( l arge-fowered ) , from t he
stole of Ri o de J anei ro, Brazi l ,
hos s t
o
u t t ubul ar j oi n ted st ems
to 3 feet l ong and over %
of an i nc h i n di ameter. I t s
branches are hel d wi del y a part;
t he ul ti mat e s hort branc h l ets
ore whorl ed at t he st em ti p.
The f ai nt l y- scented wheel ­
s haped fowers ar i se i n mi d­
wi nter f r om areol es scattered
oi l al ong the j oi nt s ; they are
nearl y 1 i nc h wi de.
76
R. CEREUSCUL ( l i ke a l i t t l e
wax candl e ) Ri ce Cact us, forms
erect c l u mps 2 feet hi gh on
forest t rees from Uruguay t o
cent ral Brazi l . The t hi n rou nd
st ems an d branches are
crowned by cl u sters of s hort
an gl ed t wi gs whi ch carry t i ny
bri st l es i n t he areol es.
Un l i ke most Rh i psal i s, t hi s
s peci es produces fowers at or
near t he branch t i ps. The frui ts
are whi te berri es whi ch resem­
bl e t hose of mi stl etoe.
NOPALXOCHIA, a genus of dubious validity, contains
one or two species formerly classifed as Epiphyllum.
When fully open, the fowers are as wide or wider than
the fower tube is long. E. ackermannii (p. 70) is some­
times put into Nopalxochia.
N. PHYLLANTHOI DES ( Phyl l an ­
t hus l i ke) Deut sche Kai seri n
( German Empress ) has a di s ­
cont i n uous nat ur al ra nge: i t i s
fou n d i n t he st at e af Puebl o,
Mexi co, at 5000 f eet el evati on ,
and a l so i n t h e Magdal ena
Val l ey, Col ombi a, where i t i s
c al l ed " Rabo de I gu an a" ' ( li z­
ard ' s-Tai l ) . One of t he ol dest
of cu l ti vated cact i , frst de­
scr i bed by Her nandez i n 1 65 1 .
77
SCHLUMBERGERA contains a few epiphytic Brazilian
cacti with branched stems made up of short mostly
fattened joints with scalloped or toothed margins.
Allied to both Epiphyllum and Zygocactus, the ter­
minal s harp-petaled fowers and the fruits are distinc­
tive. The fruits are held by the pl ant long after maturing.
S. GAERTNER! ( for Gaertner,
who di s covered i t ci rca 1 8 8 2
near Bl umenou, Sao Paul o, Bra­
zi l ) Easter Cact us , is an up­
ri gh t t ree- dwel l i ng pl ant wi t h
78
hangi ng branc h- ti ps . Termi n al
j oi nts often have bri st l es at t he
t i p. The fowers, to 3 i n ches
broad, are produced i n prof u­
s i on duri ng Marc h an d Apri l .
ZYGOCACTUS is a monotypic genus from the Organ
Mountains, Rio de Janeiro, Brazil, epiphytic on trees.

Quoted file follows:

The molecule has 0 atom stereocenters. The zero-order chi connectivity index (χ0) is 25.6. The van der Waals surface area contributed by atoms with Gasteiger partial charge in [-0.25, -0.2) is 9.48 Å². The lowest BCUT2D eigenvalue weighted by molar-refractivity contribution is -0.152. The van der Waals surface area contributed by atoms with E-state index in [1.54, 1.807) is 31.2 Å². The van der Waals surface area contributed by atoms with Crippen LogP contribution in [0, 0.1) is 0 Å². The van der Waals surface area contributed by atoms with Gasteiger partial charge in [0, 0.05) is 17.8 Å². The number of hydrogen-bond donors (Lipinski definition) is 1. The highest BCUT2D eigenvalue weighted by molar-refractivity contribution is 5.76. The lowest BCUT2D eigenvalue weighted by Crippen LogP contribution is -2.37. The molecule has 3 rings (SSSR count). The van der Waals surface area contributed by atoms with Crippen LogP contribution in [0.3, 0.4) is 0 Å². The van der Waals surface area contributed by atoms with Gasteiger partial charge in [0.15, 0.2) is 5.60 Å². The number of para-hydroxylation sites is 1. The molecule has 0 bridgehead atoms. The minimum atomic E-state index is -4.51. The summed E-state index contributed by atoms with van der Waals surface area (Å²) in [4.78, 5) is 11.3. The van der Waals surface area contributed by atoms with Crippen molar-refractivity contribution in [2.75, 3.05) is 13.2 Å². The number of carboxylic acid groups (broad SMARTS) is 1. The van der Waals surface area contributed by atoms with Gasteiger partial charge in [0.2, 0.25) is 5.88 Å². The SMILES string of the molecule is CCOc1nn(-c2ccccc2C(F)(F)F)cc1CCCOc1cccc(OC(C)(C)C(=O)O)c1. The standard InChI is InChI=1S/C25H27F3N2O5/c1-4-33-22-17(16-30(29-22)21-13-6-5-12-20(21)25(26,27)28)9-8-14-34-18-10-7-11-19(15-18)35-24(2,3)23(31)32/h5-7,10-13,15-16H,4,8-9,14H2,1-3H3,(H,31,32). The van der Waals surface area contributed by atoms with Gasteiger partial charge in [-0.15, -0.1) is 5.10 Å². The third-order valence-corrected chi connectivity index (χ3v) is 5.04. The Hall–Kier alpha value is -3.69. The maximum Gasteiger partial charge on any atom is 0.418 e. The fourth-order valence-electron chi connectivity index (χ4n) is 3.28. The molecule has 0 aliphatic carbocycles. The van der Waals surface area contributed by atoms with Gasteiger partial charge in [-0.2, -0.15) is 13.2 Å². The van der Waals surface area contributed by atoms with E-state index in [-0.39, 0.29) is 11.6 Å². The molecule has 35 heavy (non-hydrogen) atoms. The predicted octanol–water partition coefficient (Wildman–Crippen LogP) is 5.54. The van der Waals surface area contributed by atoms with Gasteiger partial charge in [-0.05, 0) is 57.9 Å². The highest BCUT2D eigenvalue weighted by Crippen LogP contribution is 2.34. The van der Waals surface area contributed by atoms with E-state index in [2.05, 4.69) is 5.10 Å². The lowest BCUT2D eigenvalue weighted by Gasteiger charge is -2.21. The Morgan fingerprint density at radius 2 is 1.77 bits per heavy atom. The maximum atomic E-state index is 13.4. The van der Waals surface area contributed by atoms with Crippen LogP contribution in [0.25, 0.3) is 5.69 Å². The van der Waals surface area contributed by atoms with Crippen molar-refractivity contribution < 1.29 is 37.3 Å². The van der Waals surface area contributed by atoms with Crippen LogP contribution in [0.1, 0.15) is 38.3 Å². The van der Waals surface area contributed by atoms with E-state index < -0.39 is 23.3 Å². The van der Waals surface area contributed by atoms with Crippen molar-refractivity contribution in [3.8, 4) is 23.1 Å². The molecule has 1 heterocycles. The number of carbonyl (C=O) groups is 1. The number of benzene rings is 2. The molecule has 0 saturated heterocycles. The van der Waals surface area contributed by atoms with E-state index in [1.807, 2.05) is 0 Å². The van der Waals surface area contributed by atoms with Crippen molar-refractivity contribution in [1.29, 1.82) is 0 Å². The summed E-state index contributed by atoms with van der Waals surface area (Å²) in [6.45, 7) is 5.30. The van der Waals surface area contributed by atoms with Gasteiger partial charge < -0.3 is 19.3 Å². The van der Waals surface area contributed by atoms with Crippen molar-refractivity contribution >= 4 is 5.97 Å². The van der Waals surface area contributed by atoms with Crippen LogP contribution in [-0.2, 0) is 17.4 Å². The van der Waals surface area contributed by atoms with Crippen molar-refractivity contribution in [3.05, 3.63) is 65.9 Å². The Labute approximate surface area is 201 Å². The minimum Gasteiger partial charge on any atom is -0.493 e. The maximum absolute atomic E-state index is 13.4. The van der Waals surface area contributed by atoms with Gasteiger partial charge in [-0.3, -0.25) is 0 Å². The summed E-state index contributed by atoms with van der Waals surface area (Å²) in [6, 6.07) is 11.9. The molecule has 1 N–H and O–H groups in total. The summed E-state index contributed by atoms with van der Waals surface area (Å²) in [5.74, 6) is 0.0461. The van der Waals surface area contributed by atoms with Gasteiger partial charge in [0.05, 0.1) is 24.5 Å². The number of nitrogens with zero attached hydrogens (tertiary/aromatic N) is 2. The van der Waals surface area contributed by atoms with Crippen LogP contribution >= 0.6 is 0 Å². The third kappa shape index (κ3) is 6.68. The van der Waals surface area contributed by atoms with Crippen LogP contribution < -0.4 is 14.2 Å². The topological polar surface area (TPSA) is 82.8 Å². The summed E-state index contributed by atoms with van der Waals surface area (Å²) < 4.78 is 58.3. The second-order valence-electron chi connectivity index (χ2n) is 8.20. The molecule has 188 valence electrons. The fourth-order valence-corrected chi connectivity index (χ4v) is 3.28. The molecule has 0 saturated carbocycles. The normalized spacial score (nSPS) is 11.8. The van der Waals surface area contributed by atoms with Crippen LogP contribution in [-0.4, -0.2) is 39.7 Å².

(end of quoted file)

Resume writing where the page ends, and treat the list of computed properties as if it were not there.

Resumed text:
Similar in habit to Schlumbergera, the stems branch
by forking, and are composed of numerous short fat
joints that become rounded in age. Fl owers are ter­
minal, tubular, and conspicuousl y zygomorphic.
Z. TRUNCATUS ( cu t of s quare,
referri n g to t he j oi n t t i ps )
Crab Cact us , l ong grown for
i t s l ate f al l fowers, has been
s o much hybri di zed wi th s pe-
ci es of Epi phyl l u m, Sc h l u mberg­
era, on d Cereu s t hat t ypi ca l
pl ants are rarel y seen. Over
200 vari eti es are c u l t i vated ;
f r ui t s . onl y if cros s - pol l i nated.
79
ECHINOCEREUS ( Hedgehog Cacti ) contains between
20 and 30 species, some with many botanical va­
ri eties. The species range from near Mexico City north
to California, South Dakota, and Oklahoma.
The stems of some are sol itary, of others branching
and clump- forming, sometimes of 500 stems. The
larger stems are cyl indric, 2 to 24 inches long, 1 to
4 inches thick, with 5 to 1 2 ribs composed of tubercl es
that coalesce from half to nearly al l their height. The
spines are smooth; central spines are fattened or
needl e- l ike, the radial s always needle-like.
Flowers are borne on old growth and are located
below the stem apex. The fower buds push through the
epidermis just above the spiny areole and are not at­
tached to it; fowers leave a persistent scar on the
stem. The fowers are from % to 5 inches across.
The fruits are feshy when ripe, gl obul ar or oval ,
from % to 2 inches long, % to 1 % inches wide; their
skin has deciduous spine-bearing areoles.
E. TRI GLOCHI DI ATUS ( wi t h J
barbed bri st l es ) Cl aret-Cu p,
s hows how o s i ngl e s peci es can
vary. The typi cal form ran ges
from NE Ari zona and S Col o­
rado to W-centrol and cen tral
New Mexi co, has few st ems, 5
to 8 t u bercul ate ri bs, an d J­
an gl ed s pi nes.
VAR. MOJAVENSI S, Moj ave
Hedgehog forms c l u mps up to
500 st ems, us ual l y has 9 or
1 0 tu bercul ate ribs, and twi sted
central spi nes. I t grows i n S
Nevada, SE Cal i for ni a, NW
Ari zona, and SW Uta h at el e­
vat i ons of 3500 to 8 000 or
even 1 0,000 feet.
80
VAR. MELANACANTHUS ( wi t h
bl ack s pi nes ) Red Hedgehog,
al so forms cl u mps of 500 stems ,
mostl y wi t h 9 - 1 0 tu berc u l at e
ri bs, and defexed cent ral
spi nes. I t ran ges from upl and
Ari zona, cen tral Utah , S Col o­
rado and SW Texas to Du­
rango, Mexi co.
VAR. NEOMEXI CANUS, New
Mexi can Cl aret-Cup, makes
s mal l c l umps of 5 to 45 st ems,
has 8 - 1 2 but usual l y 1 0 ri bs,
t he tubercl es obscure, i ts cen ­
tral spi nes needl e- l i ke. I t grows
from NW Mexico across Tran s ­
Pecos, Texas t o S New Mexi co
an d SE Ari zona.
 
ECHI NOCEREUS BLANCKI I ( for
P. A. Bl anck, a Berl i n phar ma­
ci st ) Devi l ' s Fi nger, s h ade- l ov­
i ng, graws at l ow el evat i ons in
fne soi l s i nsi de t h i ckets i n NE
Mexi co a n d S Texas.
T
h
e pl ant s have many st ems,
the j oi nt s most l y 2- 6 i nches
l ong wi t h 5- 6 ri bs, whi ch are
promi nent an d strongl y t u ber­
cul ote on new growt h, i ndi s ­
t i nct on ol der parts. Fl owers
open about noon an d cl ose
about 5 pm for 3 consecu tive
days. I t sel dom sets frui t .
82
E. BLANCKI I var. ANGUSTI CEPS
( narrow-headed ) Yel l ow Al i ­
cache i s a s u n - l ovi ng vari ety
restri cted to l i gh t sandy l i me­
s t one l ooms and desert con ­
di t i ons at l ow el evat i ons i n S
Texas, from Bexar Cou n ty
sout hward; di fc ul t to c ul t i vate.
Thi s vari ety forms s mal l
c l umps of 1 t o 1 0 st ems ; t he
j oi nt s, from 4· 7 i nc hes l ong
and to 1 V  i nches wi de, are